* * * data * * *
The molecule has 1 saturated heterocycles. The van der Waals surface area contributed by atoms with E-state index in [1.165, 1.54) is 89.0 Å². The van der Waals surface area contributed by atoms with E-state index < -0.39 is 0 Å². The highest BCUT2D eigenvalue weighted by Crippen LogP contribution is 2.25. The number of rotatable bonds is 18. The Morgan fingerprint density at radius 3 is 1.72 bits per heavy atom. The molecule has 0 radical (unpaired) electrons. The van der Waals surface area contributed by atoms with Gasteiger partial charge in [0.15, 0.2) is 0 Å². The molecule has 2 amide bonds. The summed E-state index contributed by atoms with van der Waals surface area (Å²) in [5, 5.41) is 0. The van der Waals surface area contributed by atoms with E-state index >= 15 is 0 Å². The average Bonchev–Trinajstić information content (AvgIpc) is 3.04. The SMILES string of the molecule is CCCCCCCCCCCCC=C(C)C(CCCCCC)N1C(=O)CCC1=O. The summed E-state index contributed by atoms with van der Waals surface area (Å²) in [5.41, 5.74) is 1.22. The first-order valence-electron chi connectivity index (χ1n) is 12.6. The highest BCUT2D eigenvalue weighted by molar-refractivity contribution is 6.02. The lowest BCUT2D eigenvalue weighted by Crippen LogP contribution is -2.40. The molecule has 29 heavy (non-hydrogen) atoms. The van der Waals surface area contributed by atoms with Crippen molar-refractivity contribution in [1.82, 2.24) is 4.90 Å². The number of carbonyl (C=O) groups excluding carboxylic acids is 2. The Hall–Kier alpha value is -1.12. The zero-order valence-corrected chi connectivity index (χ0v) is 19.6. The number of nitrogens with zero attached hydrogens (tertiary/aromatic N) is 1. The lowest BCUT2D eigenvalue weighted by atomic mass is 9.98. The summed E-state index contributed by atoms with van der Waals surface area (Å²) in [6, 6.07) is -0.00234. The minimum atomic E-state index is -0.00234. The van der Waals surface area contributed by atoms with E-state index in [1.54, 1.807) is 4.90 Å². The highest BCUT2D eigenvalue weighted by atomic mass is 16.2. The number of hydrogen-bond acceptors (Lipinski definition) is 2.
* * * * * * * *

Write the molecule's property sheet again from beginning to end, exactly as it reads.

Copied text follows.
The molecule has 1 saturated heterocycles. The van der Waals surface area contributed by atoms with E-state index in [1.165, 1.54) is 89.0 Å². The van der Waals surface area contributed by atoms with E-state index < -0.39 is 0 Å². The highest BCUT2D eigenvalue weighted by Crippen LogP contribution is 2.25. The number of rotatable bonds is 18. The Morgan fingerprint density at radius 3 is 1.72 bits per heavy atom. The molecule has 0 radical (unpaired) electrons. The van der Waals surface area contributed by atoms with Gasteiger partial charge in [0.15, 0.2) is 0 Å². The molecule has 2 amide bonds. The summed E-state index contributed by atoms with van der Waals surface area (Å²) in [5, 5.41) is 0. The van der Waals surface area contributed by atoms with E-state index >= 15 is 0 Å². The average Bonchev–Trinajstić information content (AvgIpc) is 3.04. The SMILES string of the molecule is CCCCCCCCCCCCC=C(C)C(CCCCCC)N1C(=O)CCC1=O. The summed E-state index contributed by atoms with van der Waals surface area (Å²) in [5.41, 5.74) is 1.22. The first-order valence-electron chi connectivity index (χ1n) is 12.6. The highest BCUT2D eigenvalue weighted by molar-refractivity contribution is 6.02. The lowest BCUT2D eigenvalue weighted by Crippen LogP contribution is -2.40. The molecule has 29 heavy (non-hydrogen) atoms. The van der Waals surface area contributed by atoms with Crippen molar-refractivity contribution in [1.82, 2.24) is 4.90 Å². The number of carbonyl (C=O) groups excluding carboxylic acids is 2. The Hall–Kier alpha value is -1.12. The zero-order valence-corrected chi connectivity index (χ0v) is 19.6. The number of nitrogens with zero attached hydrogens (tertiary/aromatic N) is 1. The lowest BCUT2D eigenvalue weighted by atomic mass is 9.98. The summed E-state index contributed by atoms with van der Waals surface area (Å²) in [6, 6.07) is -0.00234. The minimum atomic E-state index is -0.00234. The van der Waals surface area contributed by atoms with E-state index in [1.54, 1.807) is 4.90 Å². The highest BCUT2D eigenvalue weighted by atomic mass is 16.2. The number of hydrogen-bond acceptors (Lipinski definition) is 2.